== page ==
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Contact: Charlotte Webber
charlotte.webber@biomedcentral.com
44-020-763-19980
BioMed Central

Ayurvedic nightshade deadly for dengue mosquito

Mosquitoes responsible for spreading disease are increasingly becoming resistant to synthetic insecticides. Now research published in the online open access journal BMC Complementary and Alternative Medicine suggests that the berries of a weed common to India, Solanum villosum (S villosum), have potential for keeping mosquitoes at bay.

S. villosum is a member of the nightshade family known for its medicinal properties and commonly used as an ayurvedic herb.

Nandita Chowdhury, Anupam Ghosh and Goutam Chandra from Burdwan University, West Bengal, India used juice and extracts from the berries of S. villosum, on Stegomyia aegypti, (S. aegypti), which can spread a number of viruses including dengue fever and yellow fever and is commonly known as the yellow fever mosquito.

The authors found that S. villosum was particularly effective at eliminating S. aegypti larvae. Although it was not as potent as a chemical insecticide such as Malathion, the authors suggest that plant extracts from S. villosum have the potential for use in stagnant water where the mosquitoes breed. The next step is to identify the active compounds in the berries and to test whether these are effective in field trials.

“We found that these plants produce two types of phytochemicals.’ says Chandra. ‘The most interesting are the secondary phytochemicals, such as steroids, terpenoids, flavonoids and alkaloids – these act as a repellent which protect against the lethal effects of the larval mosquitoes.’

A number of plants have been reported for their anti-mosquito activity. Most of the studies report the active compounds to be steroidal saponins, which are thought to kill larvae by interfering with their cuticle membranes. However, only a few botanicals have moved from the laboratory to field use.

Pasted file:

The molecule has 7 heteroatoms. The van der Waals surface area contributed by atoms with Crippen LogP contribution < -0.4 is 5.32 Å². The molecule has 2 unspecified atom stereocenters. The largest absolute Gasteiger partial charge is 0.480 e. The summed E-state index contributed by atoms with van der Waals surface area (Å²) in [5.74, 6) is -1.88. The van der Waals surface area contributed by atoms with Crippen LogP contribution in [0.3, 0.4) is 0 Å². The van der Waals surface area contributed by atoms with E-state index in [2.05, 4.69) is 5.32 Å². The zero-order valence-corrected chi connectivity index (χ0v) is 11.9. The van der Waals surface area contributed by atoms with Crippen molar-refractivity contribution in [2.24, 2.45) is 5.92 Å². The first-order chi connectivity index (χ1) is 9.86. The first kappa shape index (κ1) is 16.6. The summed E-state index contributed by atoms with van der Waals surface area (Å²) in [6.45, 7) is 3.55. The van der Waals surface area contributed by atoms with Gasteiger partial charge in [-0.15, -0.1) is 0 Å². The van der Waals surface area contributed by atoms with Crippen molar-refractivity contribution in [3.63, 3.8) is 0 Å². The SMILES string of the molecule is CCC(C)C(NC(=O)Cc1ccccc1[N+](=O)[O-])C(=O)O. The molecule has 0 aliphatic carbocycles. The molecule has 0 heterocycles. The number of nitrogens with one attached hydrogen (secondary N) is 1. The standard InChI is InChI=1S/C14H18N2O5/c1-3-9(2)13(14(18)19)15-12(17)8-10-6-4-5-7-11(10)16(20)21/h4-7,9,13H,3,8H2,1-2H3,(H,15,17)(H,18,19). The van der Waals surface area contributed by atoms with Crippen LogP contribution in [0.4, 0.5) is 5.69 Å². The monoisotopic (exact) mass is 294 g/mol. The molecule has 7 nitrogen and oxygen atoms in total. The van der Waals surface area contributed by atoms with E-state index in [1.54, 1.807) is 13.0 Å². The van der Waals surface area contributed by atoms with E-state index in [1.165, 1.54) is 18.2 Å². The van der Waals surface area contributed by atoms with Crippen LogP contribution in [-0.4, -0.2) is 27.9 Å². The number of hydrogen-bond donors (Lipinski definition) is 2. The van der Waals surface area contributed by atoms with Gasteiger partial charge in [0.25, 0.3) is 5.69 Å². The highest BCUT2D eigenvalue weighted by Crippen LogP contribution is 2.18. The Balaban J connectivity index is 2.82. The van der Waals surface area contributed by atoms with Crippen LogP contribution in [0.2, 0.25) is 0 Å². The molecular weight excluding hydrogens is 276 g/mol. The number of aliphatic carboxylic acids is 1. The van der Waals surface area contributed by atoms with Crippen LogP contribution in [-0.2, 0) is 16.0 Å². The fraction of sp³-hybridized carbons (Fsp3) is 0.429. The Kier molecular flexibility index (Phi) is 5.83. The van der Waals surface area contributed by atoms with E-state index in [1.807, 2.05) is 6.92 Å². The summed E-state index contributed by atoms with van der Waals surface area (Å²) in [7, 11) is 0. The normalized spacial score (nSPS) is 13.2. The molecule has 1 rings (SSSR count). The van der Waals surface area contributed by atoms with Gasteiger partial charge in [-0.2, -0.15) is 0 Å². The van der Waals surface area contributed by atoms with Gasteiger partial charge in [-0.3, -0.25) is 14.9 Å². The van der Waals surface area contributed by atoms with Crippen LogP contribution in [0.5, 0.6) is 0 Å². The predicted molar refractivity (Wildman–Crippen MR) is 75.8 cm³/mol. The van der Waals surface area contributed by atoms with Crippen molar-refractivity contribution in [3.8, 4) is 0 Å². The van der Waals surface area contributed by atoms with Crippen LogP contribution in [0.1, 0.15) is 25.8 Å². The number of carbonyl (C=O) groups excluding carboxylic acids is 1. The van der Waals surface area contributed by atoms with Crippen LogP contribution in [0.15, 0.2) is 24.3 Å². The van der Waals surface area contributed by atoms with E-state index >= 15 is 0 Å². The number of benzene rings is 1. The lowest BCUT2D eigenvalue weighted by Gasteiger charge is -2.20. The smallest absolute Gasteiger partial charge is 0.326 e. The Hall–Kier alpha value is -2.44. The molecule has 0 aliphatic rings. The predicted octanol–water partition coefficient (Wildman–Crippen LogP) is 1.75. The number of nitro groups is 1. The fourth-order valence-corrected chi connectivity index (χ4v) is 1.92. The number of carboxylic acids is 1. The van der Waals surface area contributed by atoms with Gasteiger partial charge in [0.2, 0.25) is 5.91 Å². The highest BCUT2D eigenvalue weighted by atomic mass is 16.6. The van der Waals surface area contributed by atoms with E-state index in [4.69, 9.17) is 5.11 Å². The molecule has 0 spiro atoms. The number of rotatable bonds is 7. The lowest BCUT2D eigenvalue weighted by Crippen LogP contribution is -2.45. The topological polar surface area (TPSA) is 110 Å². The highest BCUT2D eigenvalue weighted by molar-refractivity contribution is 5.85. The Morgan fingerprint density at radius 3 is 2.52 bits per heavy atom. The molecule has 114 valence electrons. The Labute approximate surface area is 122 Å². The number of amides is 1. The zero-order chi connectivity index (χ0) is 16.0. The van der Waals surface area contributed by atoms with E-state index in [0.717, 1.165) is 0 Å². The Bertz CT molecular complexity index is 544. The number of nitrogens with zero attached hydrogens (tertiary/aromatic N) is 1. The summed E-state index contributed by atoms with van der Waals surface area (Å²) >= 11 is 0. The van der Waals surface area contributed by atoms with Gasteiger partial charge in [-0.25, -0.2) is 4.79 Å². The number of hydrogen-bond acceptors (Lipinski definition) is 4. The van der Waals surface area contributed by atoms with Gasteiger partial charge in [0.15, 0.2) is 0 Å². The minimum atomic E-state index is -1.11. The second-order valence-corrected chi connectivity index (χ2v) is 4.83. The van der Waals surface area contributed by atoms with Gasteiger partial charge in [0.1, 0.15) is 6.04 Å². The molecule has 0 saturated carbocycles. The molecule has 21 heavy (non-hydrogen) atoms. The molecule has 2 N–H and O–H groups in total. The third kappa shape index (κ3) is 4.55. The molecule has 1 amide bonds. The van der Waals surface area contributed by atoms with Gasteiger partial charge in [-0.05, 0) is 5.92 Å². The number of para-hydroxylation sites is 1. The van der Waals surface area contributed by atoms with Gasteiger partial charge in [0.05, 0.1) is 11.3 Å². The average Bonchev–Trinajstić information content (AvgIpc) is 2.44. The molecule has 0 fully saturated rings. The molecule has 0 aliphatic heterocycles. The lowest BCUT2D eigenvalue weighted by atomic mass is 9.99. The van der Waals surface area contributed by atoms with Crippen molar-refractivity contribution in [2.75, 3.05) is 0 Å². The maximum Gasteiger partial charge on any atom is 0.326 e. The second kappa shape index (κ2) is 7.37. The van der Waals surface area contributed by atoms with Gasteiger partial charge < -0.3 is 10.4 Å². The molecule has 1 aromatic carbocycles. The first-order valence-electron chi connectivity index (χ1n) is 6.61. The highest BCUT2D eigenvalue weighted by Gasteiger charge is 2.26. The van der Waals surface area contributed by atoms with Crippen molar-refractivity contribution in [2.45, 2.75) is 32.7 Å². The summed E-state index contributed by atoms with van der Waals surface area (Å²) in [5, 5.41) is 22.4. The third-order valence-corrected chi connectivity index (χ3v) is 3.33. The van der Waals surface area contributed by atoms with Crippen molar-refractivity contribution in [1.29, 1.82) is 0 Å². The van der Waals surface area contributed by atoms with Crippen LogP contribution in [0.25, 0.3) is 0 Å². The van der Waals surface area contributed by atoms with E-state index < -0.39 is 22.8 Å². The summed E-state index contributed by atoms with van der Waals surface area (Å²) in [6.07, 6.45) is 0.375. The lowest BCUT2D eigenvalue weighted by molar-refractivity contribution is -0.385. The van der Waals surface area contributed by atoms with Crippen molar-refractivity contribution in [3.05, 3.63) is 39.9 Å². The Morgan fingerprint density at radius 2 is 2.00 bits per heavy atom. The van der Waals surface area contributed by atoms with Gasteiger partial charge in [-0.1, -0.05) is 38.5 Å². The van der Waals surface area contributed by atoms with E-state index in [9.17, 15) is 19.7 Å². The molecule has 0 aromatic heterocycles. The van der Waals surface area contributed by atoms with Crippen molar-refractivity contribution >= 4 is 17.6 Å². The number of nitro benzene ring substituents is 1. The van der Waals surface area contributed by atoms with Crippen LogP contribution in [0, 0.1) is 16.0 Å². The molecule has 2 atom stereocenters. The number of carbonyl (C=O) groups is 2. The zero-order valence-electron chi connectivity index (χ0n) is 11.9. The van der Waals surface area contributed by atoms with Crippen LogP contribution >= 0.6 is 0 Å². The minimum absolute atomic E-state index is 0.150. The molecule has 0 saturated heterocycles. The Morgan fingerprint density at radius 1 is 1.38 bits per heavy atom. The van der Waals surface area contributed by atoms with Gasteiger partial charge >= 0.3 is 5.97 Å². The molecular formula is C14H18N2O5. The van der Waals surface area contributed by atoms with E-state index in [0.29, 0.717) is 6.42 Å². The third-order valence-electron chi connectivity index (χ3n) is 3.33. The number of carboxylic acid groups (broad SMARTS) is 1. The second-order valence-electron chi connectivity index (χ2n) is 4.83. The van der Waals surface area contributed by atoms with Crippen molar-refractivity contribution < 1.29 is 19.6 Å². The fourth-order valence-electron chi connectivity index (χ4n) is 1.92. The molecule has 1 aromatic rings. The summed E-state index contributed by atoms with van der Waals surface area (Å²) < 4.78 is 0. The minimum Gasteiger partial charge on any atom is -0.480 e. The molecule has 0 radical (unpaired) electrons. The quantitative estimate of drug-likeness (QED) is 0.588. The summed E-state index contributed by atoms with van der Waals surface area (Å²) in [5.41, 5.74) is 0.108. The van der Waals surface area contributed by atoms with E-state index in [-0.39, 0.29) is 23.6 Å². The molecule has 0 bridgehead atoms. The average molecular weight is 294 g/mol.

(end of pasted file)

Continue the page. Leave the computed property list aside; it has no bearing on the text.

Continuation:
Around two-fifths of the World’s population is at risk from dengue fever, which is characterized by a high fever, pain and rashes. Dengue hemorrhagic fever is a potentially lethal complication, affecting mainly children.

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Notes to Editors:

1. Mosquito larvicidal activities of Solanum villosum berry extract against the dengue vector Stegomyia aegypti
Nandita Chowdhury, Anupam Ghosh and Goutam Chandra
BMC Complementary and Alternative Medicine (in press)

During the embargo please email charlotte.webber@biomedcentral.com for a copy of the manuscript

After the embargo, article available at the journal website: http://www.biomedcentral.com/bmccomplementalternmed/

Please name the journal in any story you write. If you are writing for the web, please link to the article. All articles are available free of charge, according to BioMed Central’s open access policy.

Article citation and URL available on request at press@biomedcentral.com on the day of publication

2. BMC Complementary and Alternative Medicine is an open access journal publishing original peer-reviewed research articles in complementary and alternative healthcare interventions, with a specific emphasis on those that elucidate biological mechanisms of action. BMC Complementary and Alternative Medicine (ISSN 1472-6882) is indexed/tracked/covered by PubMed, MEDLINE, CAS, Scopus, EMBASE and Google Scholar.

3. BioMed Central (http://www.biomedcentral.com/) is an independent online publishing house committed to providing immediate access without charge to the peer-reviewed biological and medical research it publishes. This commitment is based on the view that open access to research is essential to the rapid and efficient communication of science.



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